Five small towns across Victoria are gearing up for a big events in the coming weeks. For the past 18 months, they have been on a journey of creative change. Each town received $350,000 for a significant artistic project intended to leave a lasting legacy to transform their town. Small Town Transformations is presented by Regional Arts Victoria on behalf of the Victorian Government.
During October, the small Victorian towns of Ouyen, Dookie, Avoca, Natimuk and Neerim South are launching their five transformative projects. These events have been long in the making and show the promise something special, involving the whole community. Their launch events will be exciting and varied. Here is what is happening:
- In Ouyen on Friday 3 October the iconic Roxy Theatre will be the centre of the launch event, and has been transformed into a new outdoor performance space, light installation and community garden.
- Dookie Earthed will take place on Saturday 4 October. Scores of local and visiting artists are coming to town to create film, projection performance, sculpture, music, food and installations, taking over the streets, shops and the breathtaking quarry.
- On Saturday 11 October Avoca will launch its Chinese Garden, designed to acknowledge the significant historical contribution of the many Chinese people who have been part of the community since the 1850s.
- In Natimuk on Friday 24 October, the Verj project will be launched to enable people to see the redesign of the town’s central median strip and to interact with installations and projects around town.
- Then, on Saturday 26 October, in Neerim South, the Neerim Bower:Inspired by Birds project will be launched with a festival. A major public artwork at the entrance to the town be opened and will act as a catalyst for a comprehensive program of events that celebrate the arts.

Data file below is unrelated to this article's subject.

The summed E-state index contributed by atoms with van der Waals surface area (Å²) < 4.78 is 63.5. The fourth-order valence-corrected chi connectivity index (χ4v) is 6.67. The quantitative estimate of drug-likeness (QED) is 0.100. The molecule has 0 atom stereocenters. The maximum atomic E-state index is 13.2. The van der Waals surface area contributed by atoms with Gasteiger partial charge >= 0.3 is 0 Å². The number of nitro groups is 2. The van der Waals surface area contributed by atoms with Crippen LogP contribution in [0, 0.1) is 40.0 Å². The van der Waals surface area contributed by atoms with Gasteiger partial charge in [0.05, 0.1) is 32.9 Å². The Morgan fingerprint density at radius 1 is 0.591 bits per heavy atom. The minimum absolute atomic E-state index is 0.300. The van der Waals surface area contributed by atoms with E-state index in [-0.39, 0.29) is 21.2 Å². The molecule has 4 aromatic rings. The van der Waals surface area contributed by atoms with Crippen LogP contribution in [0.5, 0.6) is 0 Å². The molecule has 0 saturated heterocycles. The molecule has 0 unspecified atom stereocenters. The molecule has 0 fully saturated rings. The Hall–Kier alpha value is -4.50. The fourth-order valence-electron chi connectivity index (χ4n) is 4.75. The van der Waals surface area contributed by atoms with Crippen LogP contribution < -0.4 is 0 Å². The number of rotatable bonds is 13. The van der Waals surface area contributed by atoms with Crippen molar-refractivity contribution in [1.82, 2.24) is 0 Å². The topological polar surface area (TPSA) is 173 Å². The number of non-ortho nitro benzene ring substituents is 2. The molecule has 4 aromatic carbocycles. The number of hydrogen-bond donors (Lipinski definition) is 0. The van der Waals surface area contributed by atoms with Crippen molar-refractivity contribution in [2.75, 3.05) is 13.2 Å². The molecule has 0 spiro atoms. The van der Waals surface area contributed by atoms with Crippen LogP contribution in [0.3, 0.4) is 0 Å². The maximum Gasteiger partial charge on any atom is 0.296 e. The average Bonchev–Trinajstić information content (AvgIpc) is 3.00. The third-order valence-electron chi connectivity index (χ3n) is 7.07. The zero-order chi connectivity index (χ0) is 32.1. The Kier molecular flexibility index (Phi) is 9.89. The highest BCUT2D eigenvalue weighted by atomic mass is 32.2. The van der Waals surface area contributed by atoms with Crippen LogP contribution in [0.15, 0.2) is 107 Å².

There is little doubt these five events will be a big deal for these communities. There are likely to be many thousands of visitors who descend on these towns of less than 1500 people on the days of their project launches. The events have attracted considerable media attention and will be attended by a range of dignitaries. But what will determine whether these projects transform the towns? What does transform mean? And how do you measure it? These are the questions I have been exploring as the evaluator of the Small Town Transformations Initiative for Regional Arts Victoria. I have been tracking the progress of these towns in their creative journeys.
Transformation is an intangible concept- it is an idea, rather than something that is easily defined. To determine the extent to which the projects contribute to transforming the small towns involves a number of things including:
- Discussions with locals about what transformation means to them and whether these projects may deliver it;
- Gauging feedback from visitors to the launch events;
- Analysis of program data to determine the extent to which projects have met their intended objectives;
- Understanding the level of support for transformation from local councils and stakeholders;
- Discussing with program delivery staff at Regional Arts Victoria the strengths and weaknesses of the model of delivery; and importantly
- Looking for evidence of tangible positive changes as a direct or indirect results of the projects, long after the launch events. This may include increased visitation, business and leisure activities, and greater community connectedness and involvement.
The transformation of a town must be longer-lasting than a day-long festival. In early 2015-many months after the project launches- I will be visiting the five towns for the third time to look for evidence that these projects are likely to create a lasting legacy. But in the meantime, I’ll be in regional Victoria for much of October enjoying the festivals and invite you to do the same! Details of the events are here.